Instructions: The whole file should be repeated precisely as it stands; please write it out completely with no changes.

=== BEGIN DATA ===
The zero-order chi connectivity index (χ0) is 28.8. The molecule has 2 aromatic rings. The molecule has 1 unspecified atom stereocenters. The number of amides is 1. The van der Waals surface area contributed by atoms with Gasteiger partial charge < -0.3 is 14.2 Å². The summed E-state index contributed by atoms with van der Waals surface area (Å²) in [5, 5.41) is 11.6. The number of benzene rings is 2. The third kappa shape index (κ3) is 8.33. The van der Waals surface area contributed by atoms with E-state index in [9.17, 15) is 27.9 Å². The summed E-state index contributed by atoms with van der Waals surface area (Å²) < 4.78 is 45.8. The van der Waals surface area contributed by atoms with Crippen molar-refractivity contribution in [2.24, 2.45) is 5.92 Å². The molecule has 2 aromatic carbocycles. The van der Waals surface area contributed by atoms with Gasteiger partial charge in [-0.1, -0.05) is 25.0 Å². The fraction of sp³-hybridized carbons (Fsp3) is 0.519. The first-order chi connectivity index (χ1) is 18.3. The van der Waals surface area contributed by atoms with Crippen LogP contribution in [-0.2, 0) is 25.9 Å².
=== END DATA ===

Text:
The zero-order chi connectivity index (χ0) is 28.8. The molecule has 2 aromatic rings. The molecule has 1 unspecified atom stereocenters. The number of amides is 1. The van der Waals surface area contributed by atoms with Gasteiger partial charge < -0.3 is 14.2 Å². The summed E-state index contributed by atoms with van der Waals surface area (Å²) in [5, 5.41) is 11.6. The number of benzene rings is 2. The third kappa shape index (κ3) is 8.33. The van der Waals surface area contributed by atoms with E-state index in [9.17, 15) is 27.9 Å². The summed E-state index contributed by atoms with van der Waals surface area (Å²) < 4.78 is 45.8. The van der Waals surface area contributed by atoms with Crippen molar-refractivity contribution in [2.24, 2.45) is 5.92 Å². The molecule has 2 aromatic carbocycles. The van der Waals surface area contributed by atoms with Gasteiger partial charge in [-0.1, -0.05) is 25.0 Å². The fraction of sp³-hybridized carbons (Fsp3) is 0.519. The first-order chi connectivity index (χ1) is 18.3. The van der Waals surface area contributed by atoms with Crippen LogP contribution in [-0.2, 0) is 25.9 Å².